Armenian-controlled territories surrounding Nagorno-Karabakh

Armenian-controlled territories surrounding Nagorno-Karabakh are marked yellow. Brown hatched patterned indicates the Shaumian district and the territory of the former Nagorno Karabakh autonomous region, areas considered by the NKR authorities to be part of the Nagorno-Karabakh Republic but controlled by Azerbaijan.

The Armenian-controlled territories surrounding Nagorno-Karabakh are parts of Nagorno-Karabakh that were deliberately excluded from Nagorno-Karabakh Autonomous Oblast by the Communist party of Azerbaijan in 1923, are formally part of Azerbaijan, which since the end of the Karabakh War are controlled by the military forces of the de facto Nagorno-Karabakh Republic supported by Armenia. [1][2][3][4][5]


These areas have also been referred to as:


Based on the administrative and territorial division of Azerbaijan, Armenian forces control the territory of the following districts of Azerbaijan:[9]

The total land area is 7,634 km2. The outer perimeter of these territories is a line of direct contact between the military forces of the Nagorno-Karabakh Republic and Azerbaijan.[11]


At the outset of the Karabakh conflict, the majority-Armenian Nagorno-Karabakh Autonomous Oblast / Nagorno-Karabakh Republic was surrounded by regions with Azerbaijani and Kurdish majorities and had no land border with Armenia. During the Nagorno-Karabakh war Azerbaijan had subjected Nagorno-Karabakh to a total blockade, which resulted in famine. As reported by the Human Rights Watch, "By the winter of 1991-92, as a result of Azerbaijan's three-year economic and transport blockade, Nagorno-Karabakh was without fuel…, electricity, running water, functioning sanitation facilities, communication facilities and most consumer goods."[12] In 1992 the United States Congress added Section 907 to the Freedom Support Act of 1992, which banned direct US government support to the government of Azerbaijan. The bill namely stated:

United States assistance under this or any other Act may not be provided to the Government of Azerbaijan until the President determines that the Government of Azerbaijan is taking demonstrable steps to cease all blockades and other offensive uses of force against Armenia and Nagorno-Karabakh.[13]

On 24 October 2001 the Senate adopted an amendment that would provide the President with the ability to waive Section 907,[14] and he has done so since then.

During this phase of the war Azerbaijan would not agree to sign a ceasefire until after these territories passed under the Armenian control and there was a danger that Armenians would advance further to take territories of vital importance for Azerbaijan.[15][16] As described by Russian mediator Vladimir Kazimirov,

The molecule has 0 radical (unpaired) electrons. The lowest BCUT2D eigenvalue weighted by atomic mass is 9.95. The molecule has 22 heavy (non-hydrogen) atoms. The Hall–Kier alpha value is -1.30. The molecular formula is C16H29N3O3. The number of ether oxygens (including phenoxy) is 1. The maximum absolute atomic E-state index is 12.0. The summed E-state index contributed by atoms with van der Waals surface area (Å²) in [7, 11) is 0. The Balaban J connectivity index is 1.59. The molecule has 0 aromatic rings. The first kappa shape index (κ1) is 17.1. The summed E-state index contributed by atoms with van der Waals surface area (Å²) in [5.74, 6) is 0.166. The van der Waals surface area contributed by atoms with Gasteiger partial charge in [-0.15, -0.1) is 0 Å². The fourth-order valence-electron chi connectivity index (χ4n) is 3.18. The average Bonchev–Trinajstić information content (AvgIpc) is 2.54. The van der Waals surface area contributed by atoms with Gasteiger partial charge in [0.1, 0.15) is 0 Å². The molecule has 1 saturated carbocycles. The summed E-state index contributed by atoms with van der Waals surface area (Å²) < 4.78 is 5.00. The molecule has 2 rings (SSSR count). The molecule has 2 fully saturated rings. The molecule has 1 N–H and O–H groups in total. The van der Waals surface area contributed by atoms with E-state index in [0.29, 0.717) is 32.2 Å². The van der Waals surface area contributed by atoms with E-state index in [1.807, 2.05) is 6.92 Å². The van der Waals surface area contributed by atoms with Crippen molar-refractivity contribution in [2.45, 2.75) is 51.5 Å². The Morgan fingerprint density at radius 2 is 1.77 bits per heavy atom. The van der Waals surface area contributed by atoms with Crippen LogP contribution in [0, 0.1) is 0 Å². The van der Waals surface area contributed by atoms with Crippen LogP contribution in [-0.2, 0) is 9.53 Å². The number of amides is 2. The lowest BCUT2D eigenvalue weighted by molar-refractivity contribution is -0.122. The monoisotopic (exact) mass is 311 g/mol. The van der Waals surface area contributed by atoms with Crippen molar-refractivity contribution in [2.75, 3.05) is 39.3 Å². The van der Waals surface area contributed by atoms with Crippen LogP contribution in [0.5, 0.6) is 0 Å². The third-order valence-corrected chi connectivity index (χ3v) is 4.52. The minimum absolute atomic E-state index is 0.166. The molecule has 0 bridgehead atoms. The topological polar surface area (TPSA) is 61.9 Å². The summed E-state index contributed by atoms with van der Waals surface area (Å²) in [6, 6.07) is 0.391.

Azerbaijan for too long a time was counting on military solution of the problem… those who for more than a year (1993-1994) ignored the UN Resolutions that called for the ceasefire… were supposed to realise their direct responsibility for the consequences – for the loss of more regions and the increasing the number of refugees and IDPs.[15]

Since then, Armenians have been in control of most of the territory of the former Nagorno-Karabakh Autonomous Oblast, with Azerbaijan controlling parts of east Martuni and east Martakert. In addition, since that time Armenians have controlled all of the territory between the former NKAO to Iran, as well as all of the territory between the former NKAO and Armenia, and some areas to the east surrounding Aghdam. Nagorno-Karabakh also claims but does not control the region known until 1992 as Shahumian, which although being majority-Armenian before 1992 was not part of the NKAO. Shahumian's Armenian population was driven out during the war, and the Armenian and Azeri forces have been separated on the northern front by the Murovdag mountain chain ever since.[17]

Since 1994, Armenia and Azerbaijan have held talks on the future of the security belt territories. The Nagorno-Karabakh Republic has not been involved in these negotiations because Azerbaijan does not recognize the existence of such parties to the conflict. The Armenian side has offered to act in accordance with the "land for status" formula (returning the territory of the security belt to the control of Azerbaijan in exchange for Azerbaijan recognising the independence of Nagorno-Karabakh Republic and giving security assurances to the Nagorno-Karabakh Republic and the Lachin corridor),[18] Azerbaijan, on a formula of "land for peace" (returning the territory of the security belt back to Azerbaijan in exchange for security guarantees with Azerbaijan controlling territories of Nagorno-Karabakh). Facilitators have also offered, in particular, another "land for status" option (returning the territory of the security belt to the control of Azerbaijan in exchange for guarantees by Azerbaijan to hold at some point a referendum on the status of Nagorno-Karabakh).[19][20][21][22][23][24][25] The involved parties have failed to reach any agreement.

Legal status

Armenian historical monuments

Some Armenian sources use the term "liberated territories", emphasising Armenian historical and religious monuments in the area and the presence of an Armenian population since 350BC.

There the following cultural, historical and religious monuments of note in these territories:

  • Dadivank Monastery, (Armenian: Դադիվանք)[47] - an Armenian monastery in the Shahumian Region (former Kelbajar), built between the 9th and 13th centuries. The monastery was founded by St. Dadi, a disciple of Thaddeus the Apostle who spread Christianity in Eastern Armenia during the first century A.C. In June, 2007, the grave of St. Dadi was discovered under the holy altar of the main church.[48]
  • Tzitzernavank Monastery, (Armenian: Ծիծեռնավանք), a fifth- to sixth-century[49] Armenian church[50] and former monastery. The monastery is within five kilometers of the border of Armenia's province of Syunik. The basilica of Tzitzernavank was believed to contain relics of St. George the Dragon-Slayer. In the past, the monastery belonged to the Tatev diocese and is mentioned as a notable religious center by the 13th century historian Stepanos Orbelian and Bishop Tovma Vanandetsi (1655).
  • Handaberd Fortress, (Armenian: Հանդաբերդ): Armenian castle and fortress, built in the 11th century, that belonged to the rulers of the Kingdom of Upper Khachen and the Kingdom of Tzar.,[51]
  • Handaberd Monastery, (Armenian: Հանդաբերդ): An Armenian Monastery that belonged to the rulers of the Kingdom of Upper Khachen and the Kingdom of Tzar, built in 1276.
  • Tigranakert, (Armenian: Տիգրանակերտ) - ruins of an ancient Armenian city near the borders of NKR's Mardakert district, dating back to the Hellenistic period. It is one of several cities on the Armenian plateau named Tigranakert in honor of the Armenian king Tigranes the Great (r. 9555 B.C.).[52][53] Tigranakert was uncovered during the excavations which began in 2005.[54]